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Sanchez's shoulder surgery goes 'as expected'

Yanks' catcher will miss at least 3 months, is in line to be ready for start of season
MLB.com @BryanHoch

NEW YORK -- Gary Sanchez underwent surgery on his left shoulder at NewYork-Presbyterian Hospital in Manhattan on Thursday, and the Yankees' catcher is expected to be ready for Opening Day, Brian Cashman said on Wednesday at the General Managers Meetings in Carlsbad, Calif. 

The procedure to remove debris from the AC joint of Sanchez's non-throwing shoulder was performed by Yankees team physician Dr. Christopher Ahmad, and the surgery went "as expected," according to the team. Cashman estimated that Sanchez will need three months for a full recovery.

NEW YORK -- Gary Sanchez underwent surgery on his left shoulder at NewYork-Presbyterian Hospital in Manhattan on Thursday, and the Yankees' catcher is expected to be ready for Opening Day, Brian Cashman said on Wednesday at the General Managers Meetings in Carlsbad, Calif.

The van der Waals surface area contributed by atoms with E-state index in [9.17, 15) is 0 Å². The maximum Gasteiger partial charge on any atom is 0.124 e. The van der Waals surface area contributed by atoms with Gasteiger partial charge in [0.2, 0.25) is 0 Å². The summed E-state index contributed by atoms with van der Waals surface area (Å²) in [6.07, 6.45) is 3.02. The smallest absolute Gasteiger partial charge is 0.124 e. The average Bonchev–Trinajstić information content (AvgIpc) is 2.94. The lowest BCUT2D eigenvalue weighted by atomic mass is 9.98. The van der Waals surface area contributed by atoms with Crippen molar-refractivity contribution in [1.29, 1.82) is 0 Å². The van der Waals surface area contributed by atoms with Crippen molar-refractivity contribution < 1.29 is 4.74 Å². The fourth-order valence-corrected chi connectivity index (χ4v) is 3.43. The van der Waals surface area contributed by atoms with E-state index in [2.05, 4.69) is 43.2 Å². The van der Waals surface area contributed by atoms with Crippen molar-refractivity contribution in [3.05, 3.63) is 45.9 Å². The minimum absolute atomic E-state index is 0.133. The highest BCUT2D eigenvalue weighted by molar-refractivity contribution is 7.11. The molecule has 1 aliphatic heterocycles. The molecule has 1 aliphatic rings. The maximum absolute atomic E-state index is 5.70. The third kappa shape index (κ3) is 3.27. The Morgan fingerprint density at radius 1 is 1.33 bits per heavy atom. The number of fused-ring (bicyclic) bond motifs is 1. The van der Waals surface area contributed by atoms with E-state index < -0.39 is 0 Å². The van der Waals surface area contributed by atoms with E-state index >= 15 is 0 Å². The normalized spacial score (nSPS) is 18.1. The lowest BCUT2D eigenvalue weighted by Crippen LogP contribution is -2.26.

The procedure to remove debris from the AC joint of Sanchez's non-throwing shoulder was performed by Yankees team physician Dr. Christopher Ahmad, and the surgery went "as expected," according to the team. Cashman estimated that Sanchez will need three months for a full recovery.

"It may very well be something that affected him performance-wise," Cashman said. "I can't rule that out. Now is the time to take care of it."

Sanchez has experienced issues with the shoulder since the end of his 2017 All-Star season, when he received an injection to quell discomfort. Two more injections were administered during Sanchez's disappointing '18 campaign, when he batted .186/.291/.406 with 18 homers and 53 RBIs in 89 games, making 74 starts at catcher.

"It was bothering him from time to time," Cashman said. "When it did, he would complain about it. He'd get assessed. We did MRIs that didn't show anything overtly wrong. That's where some treatment came from, the injections. Obviously it's gone on and lingered a little while longer."

The Yankees planned to continue treating Sanchez's shoulder conservatively, but he reported stiffness while working out with strength and conditioning coach Matt Krause at the team's complex in Tampa, Fla., this week.

"We could continue the conservative treatment and play it out and hope that it would get better, but we're going to go the other route and get ahead of it," Cashman said.

The Yankees' catchers behind Sanchez on the depth chart are Austin Romine and Kyle Higashioka. Cashman said that he would be comfortable entering 2019 with that tandem behind the plate, should Sanchez's recovery take longer than expected.

Bryan Hoch has covered the Yankees for MLB.com since 2007. Follow him on Twitter @bryanhoch and on Facebook.

New York Yankees, Gary Sanchez